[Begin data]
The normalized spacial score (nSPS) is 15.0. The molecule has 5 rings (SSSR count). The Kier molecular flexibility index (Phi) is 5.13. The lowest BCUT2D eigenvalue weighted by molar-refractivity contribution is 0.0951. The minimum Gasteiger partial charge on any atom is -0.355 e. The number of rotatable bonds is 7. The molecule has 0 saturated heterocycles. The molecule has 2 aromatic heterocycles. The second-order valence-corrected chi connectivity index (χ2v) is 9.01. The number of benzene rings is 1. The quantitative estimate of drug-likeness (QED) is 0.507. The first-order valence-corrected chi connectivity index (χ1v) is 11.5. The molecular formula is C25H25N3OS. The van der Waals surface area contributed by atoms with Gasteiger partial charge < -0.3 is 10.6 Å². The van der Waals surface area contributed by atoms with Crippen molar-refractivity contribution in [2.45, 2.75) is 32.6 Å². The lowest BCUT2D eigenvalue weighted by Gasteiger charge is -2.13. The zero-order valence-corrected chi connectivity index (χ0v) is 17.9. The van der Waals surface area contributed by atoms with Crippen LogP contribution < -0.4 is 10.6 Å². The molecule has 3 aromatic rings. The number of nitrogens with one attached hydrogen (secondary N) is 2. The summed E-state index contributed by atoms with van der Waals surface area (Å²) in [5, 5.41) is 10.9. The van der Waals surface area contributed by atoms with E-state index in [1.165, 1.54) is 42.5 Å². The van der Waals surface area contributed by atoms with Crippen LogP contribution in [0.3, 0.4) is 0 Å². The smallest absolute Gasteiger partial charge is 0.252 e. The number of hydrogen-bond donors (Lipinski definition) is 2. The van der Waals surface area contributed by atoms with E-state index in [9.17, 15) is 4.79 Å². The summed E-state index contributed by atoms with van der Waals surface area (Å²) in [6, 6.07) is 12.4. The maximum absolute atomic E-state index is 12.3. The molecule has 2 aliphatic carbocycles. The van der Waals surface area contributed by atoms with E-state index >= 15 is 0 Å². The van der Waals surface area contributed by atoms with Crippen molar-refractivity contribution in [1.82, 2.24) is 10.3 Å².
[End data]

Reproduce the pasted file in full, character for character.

The normalized spacial score (nSPS) is 15.0. The molecule has 5 rings (SSSR count). The Kier molecular flexibility index (Phi) is 5.13. The lowest BCUT2D eigenvalue weighted by molar-refractivity contribution is 0.0951. The minimum Gasteiger partial charge on any atom is -0.355 e. The number of rotatable bonds is 7. The molecule has 0 saturated heterocycles. The molecule has 2 aromatic heterocycles. The second-order valence-corrected chi connectivity index (χ2v) is 9.01. The number of benzene rings is 1. The quantitative estimate of drug-likeness (QED) is 0.507. The first-order valence-corrected chi connectivity index (χ1v) is 11.5. The molecular formula is C25H25N3OS. The van der Waals surface area contributed by atoms with Gasteiger partial charge < -0.3 is 10.6 Å². The van der Waals surface area contributed by atoms with Crippen molar-refractivity contribution in [2.45, 2.75) is 32.6 Å². The lowest BCUT2D eigenvalue weighted by Gasteiger charge is -2.13. The zero-order valence-corrected chi connectivity index (χ0v) is 17.9. The van der Waals surface area contributed by atoms with Crippen LogP contribution < -0.4 is 10.6 Å². The molecule has 3 aromatic rings. The number of nitrogens with one attached hydrogen (secondary N) is 2. The summed E-state index contributed by atoms with van der Waals surface area (Å²) in [5, 5.41) is 10.9. The van der Waals surface area contributed by atoms with E-state index in [1.165, 1.54) is 42.5 Å². The van der Waals surface area contributed by atoms with Crippen LogP contribution in [0.3, 0.4) is 0 Å². The smallest absolute Gasteiger partial charge is 0.252 e. The number of hydrogen-bond donors (Lipinski definition) is 2. The van der Waals surface area contributed by atoms with E-state index in [9.17, 15) is 4.79 Å². The summed E-state index contributed by atoms with van der Waals surface area (Å²) in [6, 6.07) is 12.4. The maximum absolute atomic E-state index is 12.3. The molecule has 2 aliphatic carbocycles. The van der Waals surface area contributed by atoms with E-state index >= 15 is 0 Å². The van der Waals surface area contributed by atoms with Crippen molar-refractivity contribution in [1.82, 2.24) is 10.3 Å².